Wednesday, 07 July 2010 17:25

Who's afraid of big bad (face)book?

An earlier post pinpointed some of the challenges that surfaced in a WJEC syndicate discussion around the topic of social media(SM) and the implications for journalism educators (J-Eds). But as everyone knows it is one thing to  ask the questions; it is often something quite different to find answers.

However, an attempt was made to suggest a way forward if JEs are going to recognise SM as a worthy ingredient in  any well-rounded  journalism training recipe. To this end then Julie Posetti, who had chaired the syndicate, presented a list of six recommendations.  While not exhaustive and somewhat skeletal (they await further fleshing out when the final syndicate report  appears  at a later stage), they do nevertheless present current J-Eds with something to chew on. So what do J-Eds need to do?

1.    Accept that as a result of new media developments , SM should  increasingly be considered an essential component in any journalism training initiative, even where lack of connectivity  seems to pose problems, and especially in view of the fact that the ubiquitous cellphone has levelled the playing fields.

2.    Such acceptance requires that J-Eds themselves, although perhaps not directly involved in training, have an abligation to keep  abreast of SM developments.

3.    The onus would appear to fall on J-Eds to find ways of embedding SM practice into aspects of the so-called ‘traditional’ journalism curriculum.

4.    J-Eds need to be sensitive to the debate surrounding journalism ethics and professionalism especially as it pertains to the use of SM in journalism, what Posetti calls “managing the Personal/Professional divide”.

5.    Be prepared to teach and support students, through SM use,  in building networks of professional contacts that extend beyond  friends and local news.

6.    Explore the use of SM as a vehicle to get students excited about  topics which interest them and engage in, and collaborate with, local communities.

Published in Bloggers
Wednesday, 07 July 2010 11:09

CNI networks global student journalists

College Newsnet International (CNI) is exciting, because it gives global exposure to students. “Student journalism is the purest, freshest and most exciting voice out there,” says Mary Cardaras, head of Digital Media and Communications at the New England Institute of Art in Boston.

CNI is a global approach to the practice of journalism – by students for students. Cardaras is partnering with Dr Robyn Goodman, head of Communication Studies at Alfred University in New York, to create an online global website. Here, student journalists can submit news articles, photographs, podcasts, videos and cartoons, with their news attracting global audiences and international exposure. The website is set to launch in September 2010 but, student journalists are encouraged to register before this, so they can submit their work when CNI makes its much anticipated debut.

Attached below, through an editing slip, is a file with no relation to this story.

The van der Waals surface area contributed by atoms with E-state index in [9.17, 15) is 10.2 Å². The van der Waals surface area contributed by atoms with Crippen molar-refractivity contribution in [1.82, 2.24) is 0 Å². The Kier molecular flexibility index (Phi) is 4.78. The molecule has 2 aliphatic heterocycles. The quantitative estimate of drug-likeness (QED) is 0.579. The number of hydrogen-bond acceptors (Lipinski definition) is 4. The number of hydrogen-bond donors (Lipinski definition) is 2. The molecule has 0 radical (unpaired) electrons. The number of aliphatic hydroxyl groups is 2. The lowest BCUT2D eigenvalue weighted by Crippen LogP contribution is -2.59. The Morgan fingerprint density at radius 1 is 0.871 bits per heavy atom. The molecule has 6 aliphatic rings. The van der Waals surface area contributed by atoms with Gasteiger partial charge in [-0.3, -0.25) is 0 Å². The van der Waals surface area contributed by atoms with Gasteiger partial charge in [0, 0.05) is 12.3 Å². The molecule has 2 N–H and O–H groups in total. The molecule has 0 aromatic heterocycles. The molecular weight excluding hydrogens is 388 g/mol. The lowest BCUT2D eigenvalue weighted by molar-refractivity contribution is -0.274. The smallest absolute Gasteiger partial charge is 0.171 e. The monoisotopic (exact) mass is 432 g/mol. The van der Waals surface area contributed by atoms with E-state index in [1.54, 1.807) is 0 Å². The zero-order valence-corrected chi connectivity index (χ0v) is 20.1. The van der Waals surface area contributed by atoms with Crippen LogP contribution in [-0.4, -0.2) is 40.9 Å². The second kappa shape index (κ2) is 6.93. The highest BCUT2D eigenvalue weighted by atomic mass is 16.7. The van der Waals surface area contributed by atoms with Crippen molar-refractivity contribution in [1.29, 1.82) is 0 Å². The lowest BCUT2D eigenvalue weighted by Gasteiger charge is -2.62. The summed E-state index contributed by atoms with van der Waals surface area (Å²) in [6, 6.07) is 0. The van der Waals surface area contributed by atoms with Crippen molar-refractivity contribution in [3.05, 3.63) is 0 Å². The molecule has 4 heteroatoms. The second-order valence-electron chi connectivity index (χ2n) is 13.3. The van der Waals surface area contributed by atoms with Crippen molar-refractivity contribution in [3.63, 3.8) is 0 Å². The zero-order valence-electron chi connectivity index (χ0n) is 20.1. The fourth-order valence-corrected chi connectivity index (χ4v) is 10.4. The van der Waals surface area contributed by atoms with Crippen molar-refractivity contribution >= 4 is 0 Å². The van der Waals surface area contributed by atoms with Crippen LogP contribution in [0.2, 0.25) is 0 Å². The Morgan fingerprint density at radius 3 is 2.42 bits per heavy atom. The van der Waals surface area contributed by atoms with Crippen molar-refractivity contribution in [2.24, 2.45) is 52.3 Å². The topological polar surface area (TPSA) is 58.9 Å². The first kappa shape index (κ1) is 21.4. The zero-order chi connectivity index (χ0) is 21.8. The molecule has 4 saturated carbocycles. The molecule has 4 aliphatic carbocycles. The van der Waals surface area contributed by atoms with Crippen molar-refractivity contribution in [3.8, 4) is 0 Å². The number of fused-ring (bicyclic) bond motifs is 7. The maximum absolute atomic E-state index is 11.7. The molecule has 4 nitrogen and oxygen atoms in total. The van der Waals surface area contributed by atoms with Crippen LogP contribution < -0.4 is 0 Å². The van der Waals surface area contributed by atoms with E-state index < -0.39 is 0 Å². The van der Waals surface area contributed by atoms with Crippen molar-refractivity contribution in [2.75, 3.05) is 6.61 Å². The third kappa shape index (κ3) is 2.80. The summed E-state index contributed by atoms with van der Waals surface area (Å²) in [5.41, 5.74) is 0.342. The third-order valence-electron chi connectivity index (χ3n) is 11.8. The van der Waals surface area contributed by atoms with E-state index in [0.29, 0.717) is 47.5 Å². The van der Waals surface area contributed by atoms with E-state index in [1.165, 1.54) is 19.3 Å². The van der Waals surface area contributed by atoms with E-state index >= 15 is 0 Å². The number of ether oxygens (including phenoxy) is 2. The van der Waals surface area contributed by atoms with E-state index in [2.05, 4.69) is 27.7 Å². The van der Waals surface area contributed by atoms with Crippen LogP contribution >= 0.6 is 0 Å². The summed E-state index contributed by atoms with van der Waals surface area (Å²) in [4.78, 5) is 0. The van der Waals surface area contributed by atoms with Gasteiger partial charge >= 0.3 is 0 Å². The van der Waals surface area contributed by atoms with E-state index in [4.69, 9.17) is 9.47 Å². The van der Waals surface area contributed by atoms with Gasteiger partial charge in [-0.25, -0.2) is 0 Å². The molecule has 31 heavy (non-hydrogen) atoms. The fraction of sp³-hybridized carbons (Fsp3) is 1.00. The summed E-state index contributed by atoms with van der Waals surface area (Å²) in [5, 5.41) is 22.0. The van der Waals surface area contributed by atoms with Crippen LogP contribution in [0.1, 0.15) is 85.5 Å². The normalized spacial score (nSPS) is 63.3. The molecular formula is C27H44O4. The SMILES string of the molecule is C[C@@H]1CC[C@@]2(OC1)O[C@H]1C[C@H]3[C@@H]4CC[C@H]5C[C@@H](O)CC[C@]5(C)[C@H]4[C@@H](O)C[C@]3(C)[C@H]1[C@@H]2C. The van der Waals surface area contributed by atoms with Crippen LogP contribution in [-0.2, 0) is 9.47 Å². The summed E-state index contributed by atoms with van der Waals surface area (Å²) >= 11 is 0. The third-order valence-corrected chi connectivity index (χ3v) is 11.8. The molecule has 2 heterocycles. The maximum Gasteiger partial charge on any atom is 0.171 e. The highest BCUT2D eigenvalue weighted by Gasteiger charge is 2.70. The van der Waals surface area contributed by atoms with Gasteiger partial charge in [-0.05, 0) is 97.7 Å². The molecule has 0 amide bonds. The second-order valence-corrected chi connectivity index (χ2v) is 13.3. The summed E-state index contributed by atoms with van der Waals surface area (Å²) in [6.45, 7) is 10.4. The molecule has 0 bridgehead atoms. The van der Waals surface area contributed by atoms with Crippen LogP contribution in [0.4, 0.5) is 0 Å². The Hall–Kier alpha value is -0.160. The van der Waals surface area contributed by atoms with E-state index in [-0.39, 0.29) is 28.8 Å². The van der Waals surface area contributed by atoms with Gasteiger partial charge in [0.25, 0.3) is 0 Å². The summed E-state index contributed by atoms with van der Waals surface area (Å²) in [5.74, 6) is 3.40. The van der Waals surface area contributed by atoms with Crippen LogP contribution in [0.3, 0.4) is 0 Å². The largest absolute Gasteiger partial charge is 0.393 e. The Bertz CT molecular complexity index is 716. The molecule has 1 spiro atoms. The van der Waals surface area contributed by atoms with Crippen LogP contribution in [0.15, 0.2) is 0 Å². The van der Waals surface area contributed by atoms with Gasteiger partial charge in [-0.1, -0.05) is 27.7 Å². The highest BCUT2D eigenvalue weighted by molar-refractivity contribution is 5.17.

Cardaras modelled CNI on CNN’s World Report which welcomes viewpoints from TV networks across the world. Its approach allows student journalists from all over the world to see what’s going on in other countries and continents. This international forum will change perceptions about countries outside Western Europe and North America and provide journalists with information to learn, share and connect. Cardaras told Open Source, that CNI can eradicate some of the stereotypes of the African continent. “Africa gets bad press in the Western world. The presence and voice of Africa on CNI will change the perception to something positive and exciting,” she says.

Cardaras explains how the creation of a global platform, to showcase student work, will change the perception of journalism itself. “Students have a passionate, no-nonsense approach to journalism. They are still learning and have the presence of mentors to keep their work responsible.” Cardaras stresses that CNI is not citizen journalism. Instead, stories are vetted before online publication and student journalists have the potential to mimic real-life journalistic practices, “CNI will be structured around being fair and balanced,” says Cardaras. Cardaras is hoping CNI will attract giant media employers like CNN, BBC, the New York Times and other publications and networks from around the world.

The fresh student voice is usually hidden by big networks which dominate the airwaves and online reach. Cardaras’ brainchild is likely to push journalism into new directions where stereotypes are broken and where connecting teaches the world about the world. Student journalists are taking over via the digital revolution.

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Published in Bloggers
Tuesday, 06 July 2010 13:53

"We're building a movement..." (video)

Head of the School of Journalism and Media Studies at Rhodes University, Guy Berger discusses the importance of hosting the second World Journalism Education Congress in Africa and how it has been received so far. "We're building a movement of teachers from around the world," he tells us in this video. 

Published in Bloggers